Teetering on the brink
Yemen has demonstrated remarkable resiliency in the past. To ensure that the recent overthrow of its government by the Shia Houthi rebel movement does not deal Yemen the lethal blow that it has avoided so far, the international community must not abandon the country in what may be its hour of greatest need.
The origins of the Houthi movement date to 1991, when it was created to protect Zaidism, a moderate form of Shiism, from the encroachment of Sunni Islamists. After the attacks on New York and Washington DC on 11 September 2001, the group's battle took on a geopolitical dimension, as its fighters objected to Yemen's decision to collaborate with the United States and enhance bilateral intelligence co-operation.
From 2004 to 2010, the group fought six wars against the Yemeni government and even skirmished with Saudi Arabia. Yet it never managed to expand its reach beyond its stronghold in the north of the country. That changed in 2011, when the popular protests and political chaos stemming from the Arab Spring led to widespread institutional paralysis, allowing the Houthis to march past a military that largely refused to fight it.
New alliances with al-Qaida?
The group's power grab has frightened its adversaries, leading them to seek new alliances that could imperil the state's security. In the central region of Marib, home to the oil and gas facilities that Yemen relies on for foreign currency, several tribes have vowed to fight the Houthis. The region was once a stronghold of al-Qaida in the Arabian Peninsula (AQAP), an affiliate of the global terrorist organisation. If the military refuses to assist the tribes – as is likely – they may be tempted to turn to AQAP.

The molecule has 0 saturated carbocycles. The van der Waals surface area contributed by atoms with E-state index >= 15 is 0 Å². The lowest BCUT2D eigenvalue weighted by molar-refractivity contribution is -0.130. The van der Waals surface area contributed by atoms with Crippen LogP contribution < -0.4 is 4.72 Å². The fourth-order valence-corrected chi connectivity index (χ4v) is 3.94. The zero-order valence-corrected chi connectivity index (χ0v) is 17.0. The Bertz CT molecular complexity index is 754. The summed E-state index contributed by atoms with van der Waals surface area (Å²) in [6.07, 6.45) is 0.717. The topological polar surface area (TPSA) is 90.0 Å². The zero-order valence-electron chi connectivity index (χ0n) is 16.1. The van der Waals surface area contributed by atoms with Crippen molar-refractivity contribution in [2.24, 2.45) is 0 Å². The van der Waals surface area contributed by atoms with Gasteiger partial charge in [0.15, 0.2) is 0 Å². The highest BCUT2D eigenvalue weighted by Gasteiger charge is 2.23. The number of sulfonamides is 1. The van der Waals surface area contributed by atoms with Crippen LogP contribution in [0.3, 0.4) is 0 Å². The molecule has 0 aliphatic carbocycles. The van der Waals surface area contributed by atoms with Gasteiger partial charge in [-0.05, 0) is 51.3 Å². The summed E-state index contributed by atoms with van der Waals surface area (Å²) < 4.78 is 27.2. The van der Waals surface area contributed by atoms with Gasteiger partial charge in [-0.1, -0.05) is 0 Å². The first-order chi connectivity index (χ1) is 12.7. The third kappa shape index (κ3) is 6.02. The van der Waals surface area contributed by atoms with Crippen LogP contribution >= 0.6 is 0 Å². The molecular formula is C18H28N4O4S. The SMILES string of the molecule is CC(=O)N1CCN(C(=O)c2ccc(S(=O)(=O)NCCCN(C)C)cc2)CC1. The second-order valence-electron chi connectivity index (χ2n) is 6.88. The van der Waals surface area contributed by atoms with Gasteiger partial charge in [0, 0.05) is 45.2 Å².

The situation is no less precarious in the southern provinces, where a secession movement has been active since 2007. Southerners are up in arms because the Houthi rebellion halted plans for the adoption of a federal system, which would have given the region greater autonomy. In response, armed groups seized checkpoints and closed the port of Aden. The risk of secession is very real.
Southern Sunnis have been marginalised since a 1994 civil war that left northerners in control of most of the country's political institutions. Many in the region worry that the Houthis will discriminate against them further. AQAP is firmly rooted in this region as well, implying the possibility that local residents will seek its help in defending against an expected Houthi onslaught.
Battleground in a proxy war
Meanwhile, Yemen continues to serve as a battleground in a proxy war between Iran and Saudi Arabia. Iran has armed and trained the Houthis, and, though the rebels' brand of Shiism shares little with that practiced in Tehran, they have praised the Islamic Republic's founder, Ayatollah Ruhollah Khomeini, and held up Iran's Lebanese proxy, Hezbollah, as a model to be emulated.
When the Houthis took over Sanaa, the capital, in September, Saudi Arabia cut off aid to the country. To make matters worse, falling oil prices and attacks on pipelines imperil a hydrocarbon industry that provides 63% of government revenues. Decreased earnings led Yemen to forecast a $3.2 billion budget deficit last year. If the turmoil is not curtailed and the Saudis do not resume the payments that have long ensured the country's ability to function, Yemen may not be able to cover its expenditures.
The US has followed Saudi Arabia's lead, shuttering its embassy and freezing intelligence co-operation and counterterrorism operations. This is a mistake. Yemen's military is largely intact, having remained in its barracks as the Houthis marched to the capital, and there is little evidence that the units that work with the Americans are loyal to the new rebel government. Suspending co-operation risks giving AQAP free rein in a country where it was able to wreak havoc even when bridled.
Yemen is mired in crises that it cannot solve alone. Unless its international allies throw it a lifeline, it risks being swallowed by a sea of disorder that could imperil the entire region.